Our garden is not very big by any means, but I am planting very intensively this year to maximize the space that we do have. I am planting nearly everything with 12” spacing, even our tomatoes, which might end up being a huge mistake, but If it is it will be a learning experience. We have some “raised beds”, which are just reused things like an old concrete sink, and a 55-gallon barrel cut in half, but most of the garden is truly in the ground. I planted my broccoli in the ground back in the beginning of April and covered it with a low tunnel to protect it from the frost and the cabbage worms, and it is now May 19th and it is producing crowns already!!! Last year I was completely unsuccessful at growing broccoli because I planted it way too late and it bolted, but this year, after learning that hard lesson, we have broccoli and will reap the benefits of the season. Casey also planted our carrots in April, directly in the ground, and they are doing fairly well so far (I think), but we won’t really know until its time to harvest them. I have tomatoes, green bell peppers, jalapenos, and cayenne peppers that still need to go in the ground, but with all the rain we have been getting I am about 2 weeks behind. I use a secret learned from my favorite YouTube channel, “Living Traditions Homestead”, to get some massive plants right out of the gate. Rabbit manure. It worked so well last year that my tomatoes got twice the size as the ones I gave my parents and they used poison, I mean Miracle Grow, on theirs. The rabbit manure can be directly added to the bottom of the hole and the transplant sat directly on top of it and it releases nitrogen and other nutrients to the plant and the soil throughout the year as it breaks down. I use this for every plant that I put in the ground, and I even mixed some in the soil in the raised beds.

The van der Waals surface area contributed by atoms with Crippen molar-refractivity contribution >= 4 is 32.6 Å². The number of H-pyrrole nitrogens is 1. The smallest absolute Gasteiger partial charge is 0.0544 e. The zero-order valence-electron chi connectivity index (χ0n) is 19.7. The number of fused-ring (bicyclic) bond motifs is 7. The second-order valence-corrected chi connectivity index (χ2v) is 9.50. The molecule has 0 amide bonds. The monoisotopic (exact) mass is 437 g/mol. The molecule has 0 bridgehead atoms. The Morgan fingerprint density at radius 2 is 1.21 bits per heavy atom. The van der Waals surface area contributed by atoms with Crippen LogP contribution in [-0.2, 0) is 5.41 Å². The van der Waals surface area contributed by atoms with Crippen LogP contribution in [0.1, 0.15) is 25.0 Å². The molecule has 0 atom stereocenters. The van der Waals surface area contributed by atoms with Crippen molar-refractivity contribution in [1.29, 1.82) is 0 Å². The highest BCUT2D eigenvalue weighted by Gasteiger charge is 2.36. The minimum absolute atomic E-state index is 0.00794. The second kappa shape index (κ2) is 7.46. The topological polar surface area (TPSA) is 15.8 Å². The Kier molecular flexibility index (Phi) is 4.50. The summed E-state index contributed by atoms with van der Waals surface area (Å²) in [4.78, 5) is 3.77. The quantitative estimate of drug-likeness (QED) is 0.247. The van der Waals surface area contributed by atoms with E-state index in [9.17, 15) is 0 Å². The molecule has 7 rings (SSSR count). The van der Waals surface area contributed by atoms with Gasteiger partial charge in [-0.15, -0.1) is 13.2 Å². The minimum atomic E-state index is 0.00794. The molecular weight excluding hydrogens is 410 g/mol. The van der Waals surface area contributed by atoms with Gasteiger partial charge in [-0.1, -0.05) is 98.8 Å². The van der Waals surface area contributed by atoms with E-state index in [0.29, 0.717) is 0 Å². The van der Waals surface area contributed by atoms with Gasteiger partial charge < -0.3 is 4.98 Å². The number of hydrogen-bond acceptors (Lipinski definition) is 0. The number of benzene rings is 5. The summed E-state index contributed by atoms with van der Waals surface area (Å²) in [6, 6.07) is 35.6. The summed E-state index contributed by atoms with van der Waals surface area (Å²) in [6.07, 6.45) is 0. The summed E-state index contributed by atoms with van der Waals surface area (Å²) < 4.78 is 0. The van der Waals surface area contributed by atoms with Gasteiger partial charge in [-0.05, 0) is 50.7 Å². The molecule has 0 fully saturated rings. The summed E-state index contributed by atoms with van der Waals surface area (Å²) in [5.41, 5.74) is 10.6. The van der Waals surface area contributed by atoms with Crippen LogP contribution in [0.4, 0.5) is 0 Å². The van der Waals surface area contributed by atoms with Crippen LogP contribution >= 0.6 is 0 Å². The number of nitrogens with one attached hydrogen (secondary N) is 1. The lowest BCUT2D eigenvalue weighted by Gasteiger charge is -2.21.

This is as far as we have gotten for this year so far, and there is still a ton of work left to do, but with June approaching the work needs to get done. I will be busy in the garden all week getting the rest of the plants in the ground, the last piece of fence up, and the greenhouse put away, but in the end the exhaustion now will be worth it 100% throughout the summer and fall as we harvest the food we have planted. Through out the summer I will give you some updates on the garden and how we are doing with it, but for now Mother Nature will take it into her hands, with some help from me, to nurture it into a small food paradise.
Until next time,
(we’re lame and haven’t come up with anything still)